Producer Fiona Cushing-Allan checks a camera angle as her team of students sets up for a weekly television program at NSCC's Waterfront Campus. (Photo: Colin Parrott)

NSCC TV program as real as it gets

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Fiona Cushing-Allan leans back in a leather interview chair while the rest of her team sits perched on the stage’s edge in front of her.

One person sits at the news anchor desk and another works the camera. Technical jargon is flying around the room as the group works out stage directions in this television production studio.

“What about pedaling the camera up?” someone says. “See how those monitors in the background look higher now? Don’t we need some light above them in the control room?”

It’s a professional studio equipped with professional gear. But the people aren’t professional news anchors or producers – they are students.

Their show, Waterfront Weekly, debuts in late October and the group has only two more weeks to work out the technical details. They do it all – producing, directing, sound and lighting.

Cushing-Allan is learning by doing. The 19-year-old is a second-year student at Nova Scotia Community College, where she is taking the radio and television arts program. She chose to focus specifically on television production because she wants to work as a producer.

“I like to do hands-on things. I want to make stuff and at the end of the day be able to say, ‘Hey, I made this’,” Cushing-Allan says about her decision. Other options in the program are radio production or broadcast journalism.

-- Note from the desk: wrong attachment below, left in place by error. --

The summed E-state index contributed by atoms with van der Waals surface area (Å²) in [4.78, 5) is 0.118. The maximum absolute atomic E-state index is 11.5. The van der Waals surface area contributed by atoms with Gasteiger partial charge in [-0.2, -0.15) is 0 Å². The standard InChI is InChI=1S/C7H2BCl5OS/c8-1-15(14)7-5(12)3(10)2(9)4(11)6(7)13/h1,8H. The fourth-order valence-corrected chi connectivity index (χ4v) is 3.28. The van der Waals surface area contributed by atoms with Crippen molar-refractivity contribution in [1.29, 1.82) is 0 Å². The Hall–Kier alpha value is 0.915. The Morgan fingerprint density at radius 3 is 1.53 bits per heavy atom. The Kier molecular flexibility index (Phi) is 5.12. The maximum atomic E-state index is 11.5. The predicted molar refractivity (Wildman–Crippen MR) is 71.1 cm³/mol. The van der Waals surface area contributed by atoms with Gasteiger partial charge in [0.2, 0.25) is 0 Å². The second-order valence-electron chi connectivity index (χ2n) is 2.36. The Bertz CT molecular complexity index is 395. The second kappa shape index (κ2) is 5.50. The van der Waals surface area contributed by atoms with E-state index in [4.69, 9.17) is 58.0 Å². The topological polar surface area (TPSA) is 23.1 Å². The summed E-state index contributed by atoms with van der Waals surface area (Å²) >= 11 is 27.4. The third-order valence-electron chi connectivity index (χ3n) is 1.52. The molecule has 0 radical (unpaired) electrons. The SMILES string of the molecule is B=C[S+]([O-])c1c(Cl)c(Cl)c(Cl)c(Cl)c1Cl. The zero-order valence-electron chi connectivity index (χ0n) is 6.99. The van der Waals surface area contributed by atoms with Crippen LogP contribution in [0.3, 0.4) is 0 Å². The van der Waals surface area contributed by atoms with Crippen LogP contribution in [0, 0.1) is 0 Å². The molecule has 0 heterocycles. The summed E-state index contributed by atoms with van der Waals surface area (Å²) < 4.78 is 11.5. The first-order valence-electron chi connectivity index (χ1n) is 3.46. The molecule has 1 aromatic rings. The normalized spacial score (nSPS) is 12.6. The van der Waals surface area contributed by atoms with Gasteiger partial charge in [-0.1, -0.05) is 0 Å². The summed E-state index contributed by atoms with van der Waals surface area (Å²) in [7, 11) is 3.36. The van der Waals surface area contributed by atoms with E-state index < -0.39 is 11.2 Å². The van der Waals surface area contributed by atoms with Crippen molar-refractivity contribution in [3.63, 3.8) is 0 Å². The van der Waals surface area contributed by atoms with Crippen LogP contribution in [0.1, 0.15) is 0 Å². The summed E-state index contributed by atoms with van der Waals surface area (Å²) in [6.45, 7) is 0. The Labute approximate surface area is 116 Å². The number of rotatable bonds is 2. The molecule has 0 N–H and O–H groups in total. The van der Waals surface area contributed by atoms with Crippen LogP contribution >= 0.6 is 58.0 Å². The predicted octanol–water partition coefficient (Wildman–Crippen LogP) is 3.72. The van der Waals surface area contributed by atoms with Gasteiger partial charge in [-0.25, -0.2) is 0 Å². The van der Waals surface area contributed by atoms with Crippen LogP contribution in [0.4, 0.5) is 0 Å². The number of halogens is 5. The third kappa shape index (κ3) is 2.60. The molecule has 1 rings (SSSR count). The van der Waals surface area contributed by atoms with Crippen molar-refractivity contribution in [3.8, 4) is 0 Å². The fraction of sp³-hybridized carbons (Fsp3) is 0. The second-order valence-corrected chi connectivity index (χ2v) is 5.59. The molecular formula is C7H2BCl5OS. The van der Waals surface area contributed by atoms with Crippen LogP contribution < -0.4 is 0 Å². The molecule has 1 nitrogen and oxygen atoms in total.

The program, based at NSCC’s new Waterfront Campus in Dartmouth, has a competitive entry process that ensures small classes – only 30 students from 250 applicants are accepted each year. And only nine focus on television production. This ensures they have access to the equipment they need to learn technical skills.

Cushing-Allan, originally from Bridgewater, is a winner of the Garfield Weston Merit Scholarship for Colleges. She is one of 25 students to win the national award, which offers $8,000 and participation in a mentorship program. Her mentor is Geoff D’Eon, the producer of This Hour Has 22 Minutes. Scholarship rules say she must maintain a 70 per cent average in the program, so she takes her role seriously.

“It’s like a job. If someone’s sick, they have to call in and tell us because we do everything. If that person’s in charge of sound, we’ve got to know so we can cover for them or else we’re screwed.”

Steve Melanson, the instructor for television production, says the program equips students to work in the industry. “If they’re going to university, they get the education. If they do this program, they get the skills. They’re both valuable – just different.”

Students like Bill Barnaby are attracted to the up-to-date equipment and an instruction style that allows students to make decisions independently.

“When I walked into the door I looked forward to doing the work … if you do it long enough, it’s not really like school. It becomes part of a lifestyle,” says Barnaby.

Cushing-Allan says she, too, is attracted to the creative aspects of TV and doing something different every day.

For now, she has plenty to do. The team needs to get back to set design. They still have a few more lighting details to figure out.

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